Q214  Lord Anderson of Swansea: Clearly there are some problems which impact more directly on the interests of Europe. No doubt there will be a development policy in respect of Belize or Guyana, but things which go wrong there will not impact directly on our security interests. Do you accept that differentiation?

  Mr Popowski: I am afraid it is natural. We cannot be present everywhere and cannot do everything, nobody can, and that is not going to change in effective multilateralism. We need to continue to work on the basis of a global network of interlocking institutions and that will remain the backbone of our approach to security. In terms of operational engagement, for example, we need to be selective.

  Q215  Lord Anderson of Swansea: Clearly there is a corpus of experience since 2003 and the Union has learned not to crawl but not to run either, somewhere between the two. To what extent do you see a development of crisis management capabilities woven into the new document?

  Mr Popowski: We have a separate track. In the whole process of capacity development the Member States and the European Defence Agency are working on the Capacity Development Plan. It has to be covered one way or another. That is a crucial point, of course. We are trying to redefine our strategic interests in the Security Strategy but it has to be implemented and for that we need the capabilities, both military and civilian, and that is still the weak part. We talk about great projects, a Strategy, but when it comes to an operation there is always the same conclusion, we are lacking helicopters and policemen. It has never been any different. I went through that when I was working in the Council in the Political and Security Committee. Every time we were planning an operation we always faced the same difficulties. It has to be addressed, but I do not think we need to go into details of capability development in the Security Strategy. We have to maintain these parallel tracks.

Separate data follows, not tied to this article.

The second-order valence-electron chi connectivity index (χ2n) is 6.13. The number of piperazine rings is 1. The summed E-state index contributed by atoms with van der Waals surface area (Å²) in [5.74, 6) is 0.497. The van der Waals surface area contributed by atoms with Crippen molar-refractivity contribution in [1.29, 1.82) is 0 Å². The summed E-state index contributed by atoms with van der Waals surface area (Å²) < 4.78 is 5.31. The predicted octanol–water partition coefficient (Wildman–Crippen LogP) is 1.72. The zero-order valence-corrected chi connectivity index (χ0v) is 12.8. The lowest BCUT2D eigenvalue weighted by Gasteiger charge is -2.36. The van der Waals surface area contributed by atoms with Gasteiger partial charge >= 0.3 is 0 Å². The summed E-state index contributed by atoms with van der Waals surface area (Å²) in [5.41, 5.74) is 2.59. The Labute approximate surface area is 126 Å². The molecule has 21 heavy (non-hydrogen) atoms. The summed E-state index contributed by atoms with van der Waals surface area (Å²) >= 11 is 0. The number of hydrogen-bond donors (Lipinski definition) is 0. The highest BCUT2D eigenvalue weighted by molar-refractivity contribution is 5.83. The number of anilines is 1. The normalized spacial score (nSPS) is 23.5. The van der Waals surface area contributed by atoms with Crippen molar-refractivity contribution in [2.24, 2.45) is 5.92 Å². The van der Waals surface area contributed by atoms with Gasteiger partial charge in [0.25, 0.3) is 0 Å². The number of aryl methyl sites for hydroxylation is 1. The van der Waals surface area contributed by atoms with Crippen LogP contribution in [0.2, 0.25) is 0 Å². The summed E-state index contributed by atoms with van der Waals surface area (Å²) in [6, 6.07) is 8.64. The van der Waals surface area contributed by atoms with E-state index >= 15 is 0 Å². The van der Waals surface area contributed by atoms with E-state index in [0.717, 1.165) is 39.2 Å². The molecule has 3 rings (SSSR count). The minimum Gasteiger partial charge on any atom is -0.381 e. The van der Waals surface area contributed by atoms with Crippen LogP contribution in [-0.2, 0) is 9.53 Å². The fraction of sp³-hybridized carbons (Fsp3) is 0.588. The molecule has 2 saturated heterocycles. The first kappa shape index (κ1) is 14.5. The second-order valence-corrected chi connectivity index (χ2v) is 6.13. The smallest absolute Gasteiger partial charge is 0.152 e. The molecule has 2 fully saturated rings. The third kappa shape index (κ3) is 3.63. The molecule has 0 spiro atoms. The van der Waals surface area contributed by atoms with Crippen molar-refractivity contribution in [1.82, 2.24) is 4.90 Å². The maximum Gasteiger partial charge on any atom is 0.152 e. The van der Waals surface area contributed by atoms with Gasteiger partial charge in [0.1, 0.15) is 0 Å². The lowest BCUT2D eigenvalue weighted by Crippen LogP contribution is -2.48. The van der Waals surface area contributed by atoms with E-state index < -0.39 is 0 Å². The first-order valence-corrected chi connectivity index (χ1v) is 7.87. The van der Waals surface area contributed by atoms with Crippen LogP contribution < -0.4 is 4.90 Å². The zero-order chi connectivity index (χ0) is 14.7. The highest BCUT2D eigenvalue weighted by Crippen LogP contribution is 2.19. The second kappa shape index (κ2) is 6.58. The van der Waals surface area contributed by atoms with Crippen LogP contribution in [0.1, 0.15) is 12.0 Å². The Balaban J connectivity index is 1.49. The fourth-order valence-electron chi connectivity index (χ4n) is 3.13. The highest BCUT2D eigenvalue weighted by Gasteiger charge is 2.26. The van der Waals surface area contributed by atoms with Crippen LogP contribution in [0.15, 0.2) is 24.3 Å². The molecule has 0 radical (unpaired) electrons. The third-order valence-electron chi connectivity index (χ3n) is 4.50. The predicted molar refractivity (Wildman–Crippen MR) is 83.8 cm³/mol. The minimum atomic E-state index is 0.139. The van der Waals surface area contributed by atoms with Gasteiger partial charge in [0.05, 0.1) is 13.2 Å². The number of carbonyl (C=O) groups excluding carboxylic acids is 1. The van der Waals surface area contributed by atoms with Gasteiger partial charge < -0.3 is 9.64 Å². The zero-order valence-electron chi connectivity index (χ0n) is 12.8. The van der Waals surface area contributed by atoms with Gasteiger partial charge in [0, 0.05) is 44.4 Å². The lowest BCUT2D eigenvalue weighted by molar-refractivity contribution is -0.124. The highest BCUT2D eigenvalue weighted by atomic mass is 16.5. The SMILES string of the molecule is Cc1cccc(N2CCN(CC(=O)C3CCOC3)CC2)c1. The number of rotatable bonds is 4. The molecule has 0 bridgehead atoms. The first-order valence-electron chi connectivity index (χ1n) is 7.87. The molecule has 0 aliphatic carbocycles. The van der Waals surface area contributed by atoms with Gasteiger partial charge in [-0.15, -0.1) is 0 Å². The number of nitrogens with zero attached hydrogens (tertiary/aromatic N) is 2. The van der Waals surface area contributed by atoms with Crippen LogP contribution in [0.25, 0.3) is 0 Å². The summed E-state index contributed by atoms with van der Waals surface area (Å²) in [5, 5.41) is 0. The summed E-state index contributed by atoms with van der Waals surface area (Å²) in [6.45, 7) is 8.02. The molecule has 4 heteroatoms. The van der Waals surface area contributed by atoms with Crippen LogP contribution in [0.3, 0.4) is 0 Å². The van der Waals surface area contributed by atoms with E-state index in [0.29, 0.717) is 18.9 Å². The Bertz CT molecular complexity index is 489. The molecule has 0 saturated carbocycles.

Q216  Lord Hannay of Chiswick: Following up your line that the European Union cannot do everything everywhere, presumably in the area you are responsible for, for instance in the Pacific, the primary institution which deals with security in the Pacific is the South Pacific Forum really with the fragile states there. Could you say something about what the European Union and the Commission does to co-operate with them? For example, in the Caribbean presumably there are other international organisations like the OAS and CARICOM which have greater capabilities. In Africa, of course, there is the African Union and all the sub-regional and regional organisations. Do you feel that the European Union and the Commission are making an effective contribution to these regional and sub-regional organisations? Could we be doing more, or should we be doing more?

  Mr Popowski: We have the ambition to do more because we believe that the regional organisations play a crucial role. We see it in the context of effective multilateralism. You mentioned the African Union, which is the key partner for us on Africa and, as you know, we have adopted a joint EU-Africa Strategy. The African Union is a key partner to implement that. We are very focused on the African Union because it is a comprehensive organisation which has continental ambitions. We offer a lot in terms of capacity building, for example, especially when it comes to security policy. I will mention a genuine European instrument, the Africa Peace Facility, which was developed in order to help Africans manage peace support operations like the one in Sudan, in Darfur. That was the first African driven operation and, regardless of the outcome, it was the first genuine attempt at mounting and conducting an African operation with very important support from the European Union, mainly from the Africa Peace Facility which will continue under the tenth European Development Fund because it is being financed from the Fund. Other organisations are crucial as well: in Africa it is ECOWAS or SADC, and the fora in the Pacific or the Caribbean. I do not deal with them directly so I do not want to dwell on that, but perhaps we are not at the same level of intensity of relations as with the African Union but the African Union is a key partner in implementing our strategy.

  Chairman: Mr Popowski, I do apologise first that we were late and, secondly, we are going to be called away. Can I just say we have very much appreciated having the opportunity to have this meeting. Can I just say something which I hope will not be misunderstood. One of the things which we all do agree on in the United Kingdom as far as the European Union is concerned, although we disagree about some other things, is we are all advocates of enlargement and it does give us particular pleasure to see people from the Member States now playing such an active part in the Commission and helping us work together to solve problems. I hope you will accept that. I am very pleased to see you here playing such an important part in DG DEV. Thank you very much indeed.